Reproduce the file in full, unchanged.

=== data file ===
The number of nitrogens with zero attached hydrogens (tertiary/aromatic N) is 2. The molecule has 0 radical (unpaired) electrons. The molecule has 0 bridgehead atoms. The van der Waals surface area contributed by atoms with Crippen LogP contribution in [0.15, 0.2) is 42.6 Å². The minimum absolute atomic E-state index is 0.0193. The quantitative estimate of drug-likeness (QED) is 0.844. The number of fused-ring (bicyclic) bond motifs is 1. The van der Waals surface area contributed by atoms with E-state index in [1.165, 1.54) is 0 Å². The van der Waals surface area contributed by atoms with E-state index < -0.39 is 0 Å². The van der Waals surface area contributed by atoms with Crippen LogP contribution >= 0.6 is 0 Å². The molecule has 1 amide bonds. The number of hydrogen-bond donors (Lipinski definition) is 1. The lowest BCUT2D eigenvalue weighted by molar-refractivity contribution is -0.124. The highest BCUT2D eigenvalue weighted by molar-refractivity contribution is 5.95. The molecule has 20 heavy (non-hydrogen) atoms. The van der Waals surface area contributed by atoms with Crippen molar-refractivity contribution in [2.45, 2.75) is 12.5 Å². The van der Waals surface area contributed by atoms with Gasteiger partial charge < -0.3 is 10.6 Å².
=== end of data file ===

The number of nitrogens with zero attached hydrogens (tertiary/aromatic N) is 2. The molecule has 0 radical (unpaired) electrons. The molecule has 0 bridgehead atoms. The van der Waals surface area contributed by atoms with Crippen LogP contribution in [0.15, 0.2) is 42.6 Å². The minimum absolute atomic E-state index is 0.0193. The quantitative estimate of drug-likeness (QED) is 0.844. The number of fused-ring (bicyclic) bond motifs is 1. The van der Waals surface area contributed by atoms with E-state index in [1.165, 1.54) is 0 Å². The van der Waals surface area contributed by atoms with E-state index < -0.39 is 0 Å². The van der Waals surface area contributed by atoms with Crippen LogP contribution >= 0.6 is 0 Å². The molecule has 1 amide bonds. The number of hydrogen-bond donors (Lipinski definition) is 1. The lowest BCUT2D eigenvalue weighted by molar-refractivity contribution is -0.124. The highest BCUT2D eigenvalue weighted by molar-refractivity contribution is 5.95. The molecule has 20 heavy (non-hydrogen) atoms. The van der Waals surface area contributed by atoms with Crippen molar-refractivity contribution in [2.45, 2.75) is 12.5 Å². The van der Waals surface area contributed by atoms with Gasteiger partial charge < -0.3 is 10.6 Å².